Jacob ter Veldhuis' classical music-multimedia compositions have been compared to Andy Warhol's pop art, and the man better known as JacobTV couldn't be more pleased.
JacobTV composes for orchestra, ensembles and quartets and, with visual artists Kristien Kerstens and Jan Boiten, creates multimedia experiences like "The News," which has its world premiere at the Byham Theater Friday night as part of the Pittsburgh Cultural Trust's Distinctively Dutch Festival.
When the invitation to Pittsburgh was delivered, JacobTV made an immediate connection between his pop culture inspirations and Pittsburgh native Warhol. His work also hit home with The Andy Warhol Museum's Off the Wall series, which is a co-presenter of "The News."
"The News" is an example of how musical presentations have caught up with the way Mr. Warhol presented art.
"There was no musical means to capture a sound bite in the '60s the way Andy could capture an image, and it took until the '80s that composers could capture sound bites and manipulate them," the 60-year-old composer said by phone from Amsterdam. "So it's technique that made it possible for composers to do the same thing."
Mr. Boiten, also the lighting designer for "The News," is a devotee of the artist. "He's totally influenced by Andy Warhol. So you will probably recognize the use of colors, the bright conflicting colors ... Andy would combine bright colors like nobody before him would have thought to combine them. I was inspired by that, and also inspired by the fact that he used ready-mades, like the Brillo boxes and the soup cans."
Sound bites like "beachcomber" and "citizen of the world" describe the inspirations that influence JacobTV's concepts. A stroll along the beach might spark an idea, or he might be walking against the wind in Chicago, which is where he was in 2009 when he conceived "The News."
"My ears were freezing off, it was very cold, and there I passed a television studio with glass walls and you could look inside. We don't have that in Europe. You saw the anchor sitting there, surrounded by cameras and technicians and there, in a split second, I knew it. This world is so fascinating: infotainment, media, manipulation, news that is being made up, etc. I knew right then, I'm going to make an opera about news, media, politics, social scenes, the Third World, about populism, celebrities, about this whole world of media that is now a worldwide roller coaster of so-called news."
Stars of the show are listed as "President Obama, Putin, Mubarak, Berlusconi, the Pope, Dutch Queen Beatrix, Lady Gaga, Michael Moore, Paris Hilton, Sarah Palin, Sarkozy, demonstrators from the Arab Spring and Occupy Wall Street and more." A screen projects scenes of war, politics, disasters, celebrities, high society and scandal, all to the accompaniment of the Fulcrum Point New Music Ensemble of Chicago and two singing "news anchors," soprano Josefien Stoppelenberger and alto Lori Cutler. The next stop after the work debuts here is the Windy City on May 4.
In choosing video clips from hundreds of hours of news and interview shows, JacobTV thought about how a journalist must choose sound bites because whole interviews are not an option. In his work, though, he considered the image in artistic terms, including the musicality of voice.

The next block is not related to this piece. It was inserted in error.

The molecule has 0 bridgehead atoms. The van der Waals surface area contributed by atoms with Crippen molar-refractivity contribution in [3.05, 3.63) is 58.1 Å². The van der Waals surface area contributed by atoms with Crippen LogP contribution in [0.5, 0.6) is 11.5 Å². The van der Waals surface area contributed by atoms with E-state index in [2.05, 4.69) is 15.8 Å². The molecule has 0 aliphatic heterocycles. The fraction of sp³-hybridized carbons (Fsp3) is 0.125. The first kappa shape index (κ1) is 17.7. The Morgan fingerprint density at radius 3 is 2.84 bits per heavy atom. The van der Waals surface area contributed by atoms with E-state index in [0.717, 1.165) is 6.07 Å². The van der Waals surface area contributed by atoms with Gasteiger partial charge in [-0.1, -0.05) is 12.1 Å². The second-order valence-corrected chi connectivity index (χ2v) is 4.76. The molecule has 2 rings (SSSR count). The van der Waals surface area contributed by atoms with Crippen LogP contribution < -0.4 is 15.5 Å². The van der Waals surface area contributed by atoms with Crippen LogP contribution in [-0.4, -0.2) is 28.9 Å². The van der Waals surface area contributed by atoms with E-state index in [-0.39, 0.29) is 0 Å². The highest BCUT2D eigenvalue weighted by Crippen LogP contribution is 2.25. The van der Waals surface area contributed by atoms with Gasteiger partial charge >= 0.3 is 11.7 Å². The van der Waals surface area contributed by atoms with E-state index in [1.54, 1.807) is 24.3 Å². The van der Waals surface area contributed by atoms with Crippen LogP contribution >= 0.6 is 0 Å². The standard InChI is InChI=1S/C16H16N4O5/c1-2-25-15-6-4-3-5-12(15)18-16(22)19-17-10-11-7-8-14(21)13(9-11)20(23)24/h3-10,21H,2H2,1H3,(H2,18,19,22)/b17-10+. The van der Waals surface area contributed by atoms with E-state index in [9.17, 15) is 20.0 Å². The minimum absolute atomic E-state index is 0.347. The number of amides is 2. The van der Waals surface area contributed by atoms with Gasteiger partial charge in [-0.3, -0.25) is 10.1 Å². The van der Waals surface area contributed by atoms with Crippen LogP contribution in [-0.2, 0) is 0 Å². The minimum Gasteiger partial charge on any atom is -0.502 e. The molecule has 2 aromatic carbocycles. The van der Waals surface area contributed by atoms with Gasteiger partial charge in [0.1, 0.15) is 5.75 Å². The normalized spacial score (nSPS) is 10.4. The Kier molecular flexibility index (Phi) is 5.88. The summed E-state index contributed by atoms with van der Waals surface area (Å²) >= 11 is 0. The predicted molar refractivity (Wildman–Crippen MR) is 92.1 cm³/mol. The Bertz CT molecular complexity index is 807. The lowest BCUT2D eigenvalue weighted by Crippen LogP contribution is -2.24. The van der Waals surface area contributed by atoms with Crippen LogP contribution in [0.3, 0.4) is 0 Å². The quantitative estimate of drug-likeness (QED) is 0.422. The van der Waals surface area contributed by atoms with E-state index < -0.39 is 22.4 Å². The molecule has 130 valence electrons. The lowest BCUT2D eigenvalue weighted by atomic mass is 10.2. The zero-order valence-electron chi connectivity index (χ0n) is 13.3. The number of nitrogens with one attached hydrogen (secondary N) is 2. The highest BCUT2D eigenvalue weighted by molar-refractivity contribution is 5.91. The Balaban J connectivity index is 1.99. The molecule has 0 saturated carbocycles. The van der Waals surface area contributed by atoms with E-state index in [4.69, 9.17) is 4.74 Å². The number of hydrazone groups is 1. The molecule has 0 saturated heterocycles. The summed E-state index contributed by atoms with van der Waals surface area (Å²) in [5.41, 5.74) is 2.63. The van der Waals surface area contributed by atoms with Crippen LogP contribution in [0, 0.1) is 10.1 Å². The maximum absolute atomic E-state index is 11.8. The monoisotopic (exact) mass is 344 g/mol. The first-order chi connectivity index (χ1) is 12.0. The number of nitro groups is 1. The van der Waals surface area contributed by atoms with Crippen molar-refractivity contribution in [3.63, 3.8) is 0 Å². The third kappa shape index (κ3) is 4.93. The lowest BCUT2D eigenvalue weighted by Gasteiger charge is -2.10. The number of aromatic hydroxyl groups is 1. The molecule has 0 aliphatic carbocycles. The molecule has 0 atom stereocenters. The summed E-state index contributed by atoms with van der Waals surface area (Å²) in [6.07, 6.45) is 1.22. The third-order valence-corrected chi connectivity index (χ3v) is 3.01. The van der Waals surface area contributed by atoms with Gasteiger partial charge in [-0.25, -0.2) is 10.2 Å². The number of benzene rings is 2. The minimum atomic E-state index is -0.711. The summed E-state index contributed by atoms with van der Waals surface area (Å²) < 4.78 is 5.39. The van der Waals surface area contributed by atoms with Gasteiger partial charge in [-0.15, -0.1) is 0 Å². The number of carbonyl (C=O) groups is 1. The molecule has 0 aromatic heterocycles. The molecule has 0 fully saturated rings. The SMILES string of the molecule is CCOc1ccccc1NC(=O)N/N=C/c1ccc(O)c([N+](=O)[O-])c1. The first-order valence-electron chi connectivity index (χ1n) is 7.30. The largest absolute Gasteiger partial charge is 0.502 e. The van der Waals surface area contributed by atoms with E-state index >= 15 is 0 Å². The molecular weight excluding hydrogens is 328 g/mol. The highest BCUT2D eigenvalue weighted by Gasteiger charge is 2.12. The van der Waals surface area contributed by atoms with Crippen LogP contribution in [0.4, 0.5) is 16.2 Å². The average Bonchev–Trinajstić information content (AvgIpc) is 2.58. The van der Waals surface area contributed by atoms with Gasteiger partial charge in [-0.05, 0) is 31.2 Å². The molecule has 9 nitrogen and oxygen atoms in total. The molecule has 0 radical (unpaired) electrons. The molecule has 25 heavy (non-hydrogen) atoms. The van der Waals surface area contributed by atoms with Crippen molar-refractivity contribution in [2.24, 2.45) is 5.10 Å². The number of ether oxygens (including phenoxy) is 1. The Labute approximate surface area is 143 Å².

"I'm a composer, I'm not a philosopher, not a journalist. The beauty is I can be a bit of a poet because I use the footage from the news and I manipulate it, like journalists do, too. You have to, and the result is, what is reality? It's in the eye of the beholder."
In a case where the images come first, as in "The News," the visual helps to dictate the sound.
"I write a lot of music for saxophone, it has to do with my roots. I grew up with rock 'n' roll and jazz, and I find the saxophone so versatile, it is like the human voice. It can be harsh, it can be gentle, it can be sweet, it can whisper, it can cry, it can do everything. It has a soul, like every musical instrument. A saxophone is very powerful, very expressive. There are three saxophones in the band."
Although this is a world premiere, it's not the first time JacobTV's work has been heard in Pittsburgh. He said Pittsburgh New Music Ensemble flutist Lindsey Goodman and composer and pianist David Cutler, a professor at Duquesne University, have interpreted his work.
The composer, who splits his time between a New York City apartment and a woodsy suburb of Amsterdam, readily admitted his longtime obsession with American media, which has morphed into a fascination with global media.
He described watching the Rome Olympics as a boy growing up in Holland, and he was hooked. His pop-star name, though, came from a musical source.
"In 2003 I was in Manhattan rehearsing with a band, Electric Company, and we were having a break, and two guys were talking about 'Mr. TV.' And I said, 'Who's that?' And one of the guys said, 'That's you, man. We can't pronounce your name so we call you JacobTV.' "
He told the story to his record company, which at the time was preparing a box set of his work, and they were delighted with the idea of the composer creating a unique brand. Plus, Jacob ter Veldhuis said, his Dutch name is difficult to pronounce in many other languages.
"It's so apt, since the media is my inspiration, so here I was in my early 50s, changing my name to JacobTV. It's really been great. I was in Tokyo and they can pronounce it and they can remember it, and that's also really important."
Sharon Eberson: firstname.lastname@example.org or 412-263-1960.